Richard: Yes exactly, it's not trying to attract Playstation or Xbox owners. And as you said earlier, it's worth pointing out that Switch delivers something of a long-term dream for the first time, the console that really is in the palm of your hands, and it may be that this is attractive to older gamers - people in their late 20s, 30s, 40s, who love games but have jobs, families, responsibilities, and don't always have 3 hours a night to game. The idea of taking a title like Zelda, being able to fiddle with sidequests and crafting etc on the train, then load it up on your telly in the evening to do a dungeon, is wonderful.
To be fair, there was more emphasis on the multiplayer titles. That looked like Splatoon to me (as in, the Wii U game ported rather than Splatoon 2), and it may be that the Wii U's commercial failure is something of a blessing here - inasmuch as a game like Mario Kart 8 is *amazing* and could easily have a new life if well-optimised for Switch.
Keza: The long list of publishers confirmed for NX support is promising, but we heard the exact same thing at the time of the Wii U's announcement. And a lot of that never materialised. Can it be different this time around? I think it will partly depend on the Switch's tech and power. How easy will it be to run an iOS/PC port on it?We can't know yet, obviously.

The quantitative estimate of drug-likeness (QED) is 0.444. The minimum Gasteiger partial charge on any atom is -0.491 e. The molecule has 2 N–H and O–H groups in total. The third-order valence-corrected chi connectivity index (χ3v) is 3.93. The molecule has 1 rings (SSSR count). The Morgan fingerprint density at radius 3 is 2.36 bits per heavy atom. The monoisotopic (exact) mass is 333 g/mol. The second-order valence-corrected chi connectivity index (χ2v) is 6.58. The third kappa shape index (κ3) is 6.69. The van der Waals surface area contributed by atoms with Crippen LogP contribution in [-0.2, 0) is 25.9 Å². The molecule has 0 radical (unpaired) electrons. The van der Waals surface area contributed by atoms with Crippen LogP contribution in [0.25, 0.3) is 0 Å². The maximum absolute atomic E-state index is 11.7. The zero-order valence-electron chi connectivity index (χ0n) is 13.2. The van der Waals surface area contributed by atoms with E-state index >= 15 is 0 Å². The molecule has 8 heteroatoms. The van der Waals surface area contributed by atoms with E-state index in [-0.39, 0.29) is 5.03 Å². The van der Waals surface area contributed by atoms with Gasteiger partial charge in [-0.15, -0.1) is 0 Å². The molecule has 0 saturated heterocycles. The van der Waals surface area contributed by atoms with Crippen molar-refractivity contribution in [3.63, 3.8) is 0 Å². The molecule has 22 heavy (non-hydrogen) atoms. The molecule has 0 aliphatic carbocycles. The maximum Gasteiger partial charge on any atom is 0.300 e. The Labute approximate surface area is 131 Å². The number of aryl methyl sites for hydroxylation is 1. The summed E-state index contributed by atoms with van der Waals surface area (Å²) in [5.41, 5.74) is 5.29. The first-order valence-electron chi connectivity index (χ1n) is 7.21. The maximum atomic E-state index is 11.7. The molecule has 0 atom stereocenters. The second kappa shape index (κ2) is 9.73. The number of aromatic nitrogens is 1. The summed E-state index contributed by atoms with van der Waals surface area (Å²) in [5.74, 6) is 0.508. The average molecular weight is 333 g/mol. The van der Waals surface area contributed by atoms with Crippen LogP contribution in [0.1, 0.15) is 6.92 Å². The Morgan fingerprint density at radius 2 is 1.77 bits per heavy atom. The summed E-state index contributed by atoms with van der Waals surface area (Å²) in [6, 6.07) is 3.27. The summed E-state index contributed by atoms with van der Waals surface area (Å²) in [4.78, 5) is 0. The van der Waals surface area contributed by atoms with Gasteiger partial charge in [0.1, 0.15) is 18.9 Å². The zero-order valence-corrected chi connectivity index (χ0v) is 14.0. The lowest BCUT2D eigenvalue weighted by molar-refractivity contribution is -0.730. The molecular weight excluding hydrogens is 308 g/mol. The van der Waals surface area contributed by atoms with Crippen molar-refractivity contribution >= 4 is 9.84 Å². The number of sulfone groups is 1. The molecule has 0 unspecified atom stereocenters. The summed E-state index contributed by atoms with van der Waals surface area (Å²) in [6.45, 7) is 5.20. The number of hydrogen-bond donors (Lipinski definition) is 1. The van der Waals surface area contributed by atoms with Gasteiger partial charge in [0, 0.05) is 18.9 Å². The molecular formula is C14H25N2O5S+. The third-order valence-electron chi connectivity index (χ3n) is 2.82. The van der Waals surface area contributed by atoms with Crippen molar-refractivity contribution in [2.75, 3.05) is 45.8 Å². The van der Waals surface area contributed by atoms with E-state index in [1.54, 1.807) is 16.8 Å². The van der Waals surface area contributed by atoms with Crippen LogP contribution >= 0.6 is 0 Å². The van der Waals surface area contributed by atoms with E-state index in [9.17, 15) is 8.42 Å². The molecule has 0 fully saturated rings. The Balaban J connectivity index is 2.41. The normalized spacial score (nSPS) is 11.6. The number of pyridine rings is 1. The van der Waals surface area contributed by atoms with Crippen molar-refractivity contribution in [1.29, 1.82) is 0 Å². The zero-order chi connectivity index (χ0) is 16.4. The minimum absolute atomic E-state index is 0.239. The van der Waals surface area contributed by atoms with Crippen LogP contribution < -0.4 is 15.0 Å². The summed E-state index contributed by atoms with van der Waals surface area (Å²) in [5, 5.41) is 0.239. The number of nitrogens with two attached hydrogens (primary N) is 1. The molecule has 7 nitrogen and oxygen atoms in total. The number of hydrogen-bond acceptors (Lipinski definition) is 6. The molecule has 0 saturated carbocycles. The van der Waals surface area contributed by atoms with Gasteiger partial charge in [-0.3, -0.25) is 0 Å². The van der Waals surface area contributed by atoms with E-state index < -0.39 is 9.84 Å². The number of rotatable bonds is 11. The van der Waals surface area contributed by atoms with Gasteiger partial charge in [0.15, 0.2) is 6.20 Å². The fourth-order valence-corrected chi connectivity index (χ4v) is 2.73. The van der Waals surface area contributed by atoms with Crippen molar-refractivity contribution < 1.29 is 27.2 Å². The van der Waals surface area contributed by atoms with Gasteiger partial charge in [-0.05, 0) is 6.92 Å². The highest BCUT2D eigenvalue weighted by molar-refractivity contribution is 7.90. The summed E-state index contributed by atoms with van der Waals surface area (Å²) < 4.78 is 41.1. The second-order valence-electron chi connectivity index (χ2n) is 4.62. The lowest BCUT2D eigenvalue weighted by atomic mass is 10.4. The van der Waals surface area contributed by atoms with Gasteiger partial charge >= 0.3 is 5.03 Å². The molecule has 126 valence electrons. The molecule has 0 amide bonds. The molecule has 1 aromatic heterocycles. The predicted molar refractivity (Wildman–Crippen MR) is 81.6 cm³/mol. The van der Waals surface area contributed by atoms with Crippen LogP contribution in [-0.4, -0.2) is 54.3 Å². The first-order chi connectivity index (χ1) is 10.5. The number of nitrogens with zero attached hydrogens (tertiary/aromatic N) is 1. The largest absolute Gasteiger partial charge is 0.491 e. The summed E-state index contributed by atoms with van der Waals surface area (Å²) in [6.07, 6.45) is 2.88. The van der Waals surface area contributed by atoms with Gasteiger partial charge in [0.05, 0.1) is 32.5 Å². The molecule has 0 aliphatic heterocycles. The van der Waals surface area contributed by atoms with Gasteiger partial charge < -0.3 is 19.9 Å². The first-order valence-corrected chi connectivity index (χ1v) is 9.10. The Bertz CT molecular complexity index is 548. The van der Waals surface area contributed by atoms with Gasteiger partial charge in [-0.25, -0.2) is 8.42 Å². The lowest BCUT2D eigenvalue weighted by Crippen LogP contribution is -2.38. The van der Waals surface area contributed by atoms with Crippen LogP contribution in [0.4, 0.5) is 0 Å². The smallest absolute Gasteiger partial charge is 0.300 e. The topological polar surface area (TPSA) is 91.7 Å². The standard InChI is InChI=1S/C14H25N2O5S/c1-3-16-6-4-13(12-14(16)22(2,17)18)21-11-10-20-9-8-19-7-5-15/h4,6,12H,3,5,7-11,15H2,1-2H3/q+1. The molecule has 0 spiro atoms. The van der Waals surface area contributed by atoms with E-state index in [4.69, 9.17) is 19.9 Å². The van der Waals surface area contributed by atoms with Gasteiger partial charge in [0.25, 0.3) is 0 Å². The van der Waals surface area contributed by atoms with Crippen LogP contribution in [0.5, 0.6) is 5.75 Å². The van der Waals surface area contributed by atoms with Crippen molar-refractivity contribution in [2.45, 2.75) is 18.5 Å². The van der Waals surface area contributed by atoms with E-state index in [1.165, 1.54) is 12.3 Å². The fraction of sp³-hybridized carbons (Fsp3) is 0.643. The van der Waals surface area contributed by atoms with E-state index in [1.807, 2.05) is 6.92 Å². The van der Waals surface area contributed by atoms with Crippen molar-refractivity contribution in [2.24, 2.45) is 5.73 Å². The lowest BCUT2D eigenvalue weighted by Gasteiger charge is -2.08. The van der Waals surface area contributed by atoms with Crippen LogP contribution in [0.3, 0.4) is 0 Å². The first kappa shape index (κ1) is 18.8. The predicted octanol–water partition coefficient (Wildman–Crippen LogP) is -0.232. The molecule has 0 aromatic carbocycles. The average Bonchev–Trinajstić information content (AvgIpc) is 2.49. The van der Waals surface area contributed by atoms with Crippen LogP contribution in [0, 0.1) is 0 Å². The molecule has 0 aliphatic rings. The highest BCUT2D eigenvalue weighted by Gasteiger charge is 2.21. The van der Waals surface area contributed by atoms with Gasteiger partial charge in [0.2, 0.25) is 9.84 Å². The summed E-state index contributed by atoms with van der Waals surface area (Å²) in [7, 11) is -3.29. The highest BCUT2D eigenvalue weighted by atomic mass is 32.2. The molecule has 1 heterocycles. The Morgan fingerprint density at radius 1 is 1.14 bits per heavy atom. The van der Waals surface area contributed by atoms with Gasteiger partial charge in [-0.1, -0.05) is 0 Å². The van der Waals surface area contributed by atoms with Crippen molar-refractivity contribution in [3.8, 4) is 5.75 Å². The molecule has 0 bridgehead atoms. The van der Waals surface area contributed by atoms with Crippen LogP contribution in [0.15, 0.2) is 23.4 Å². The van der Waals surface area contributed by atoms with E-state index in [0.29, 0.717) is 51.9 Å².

Richard: It can be different, but third-parties and Nintendo are always uneasy bedfellows. The Wii U lineup, as you say, looked promising initially then just petered out when the console didn't sell too well. One thing I am sure of is that ports of old games like Skyrim, while very welcome, are an odd pitch for a transformative device.
Keza: I think what we CAN know is that this in no way is designed to compete with the Scorpio and PS Pro, but then Nintendo has operated outside the home console race for pretty much the last 10 years, so that should be no surprise to anyone. Nintendo appears to be aiming to create its own little sector, here: people who want fun games on a practical system. Price will be hugely important - if this thing is more than, oh, £300-350 then I'm not sure how attractive it will be.
Then again, people will pay twice that for an iPad.
Richard: I think it absolutely has to hit £250, and even that may be too expensive. £200 is where I think it would have a serious chance of success.
Keza: I'd agree with that, but I'm not sure how likely that is given Nintendo's not-exactly-realistic approach to pricing the Wii U. Perhaps lessons have been learned on that front.
Richard: That's where the PS4 and Xbone are sitting currently, if you shop around. Hmm. I think the idea of a family console goes hand-in-hand with an affordable price. It may well be, as you say, they can't afford to hit that. But this has to be part of the machine's whole concept.